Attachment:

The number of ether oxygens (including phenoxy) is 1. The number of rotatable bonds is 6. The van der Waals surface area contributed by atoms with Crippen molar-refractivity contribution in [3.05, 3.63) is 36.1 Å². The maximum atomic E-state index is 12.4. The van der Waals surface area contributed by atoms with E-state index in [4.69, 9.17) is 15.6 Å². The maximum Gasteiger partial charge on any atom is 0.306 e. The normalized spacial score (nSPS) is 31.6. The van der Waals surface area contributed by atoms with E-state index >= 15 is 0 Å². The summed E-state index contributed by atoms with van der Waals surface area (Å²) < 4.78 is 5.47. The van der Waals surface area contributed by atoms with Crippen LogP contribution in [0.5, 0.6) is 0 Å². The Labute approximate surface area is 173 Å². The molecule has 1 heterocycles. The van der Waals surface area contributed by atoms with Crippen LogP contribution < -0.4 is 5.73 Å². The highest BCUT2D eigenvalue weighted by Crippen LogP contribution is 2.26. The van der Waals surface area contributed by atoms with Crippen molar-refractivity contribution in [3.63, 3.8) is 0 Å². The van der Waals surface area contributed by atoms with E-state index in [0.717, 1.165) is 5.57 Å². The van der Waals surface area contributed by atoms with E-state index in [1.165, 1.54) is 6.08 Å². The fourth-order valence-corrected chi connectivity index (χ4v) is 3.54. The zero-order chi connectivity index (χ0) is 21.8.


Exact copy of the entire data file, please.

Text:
The number of ether oxygens (including phenoxy) is 1. The number of rotatable bonds is 6. The van der Waals surface area contributed by atoms with Crippen molar-refractivity contribution in [3.05, 3.63) is 36.1 Å². The maximum atomic E-state index is 12.4. The van der Waals surface area contributed by atoms with E-state index in [4.69, 9.17) is 15.6 Å². The maximum Gasteiger partial charge on any atom is 0.306 e. The normalized spacial score (nSPS) is 31.6. The van der Waals surface area contributed by atoms with E-state index >= 15 is 0 Å². The summed E-state index contributed by atoms with van der Waals surface area (Å²) < 4.78 is 5.47. The van der Waals surface area contributed by atoms with Crippen LogP contribution in [0.5, 0.6) is 0 Å². The Labute approximate surface area is 173 Å². The molecule has 1 heterocycles. The van der Waals surface area contributed by atoms with Crippen LogP contribution < -0.4 is 5.73 Å². The highest BCUT2D eigenvalue weighted by Crippen LogP contribution is 2.26. The van der Waals surface area contributed by atoms with Crippen molar-refractivity contribution in [3.63, 3.8) is 0 Å². The van der Waals surface area contributed by atoms with E-state index in [0.717, 1.165) is 5.57 Å². The van der Waals surface area contributed by atoms with E-state index in [1.165, 1.54) is 6.08 Å². The fourth-order valence-corrected chi connectivity index (χ4v) is 3.54. The zero-order chi connectivity index (χ0) is 21.8.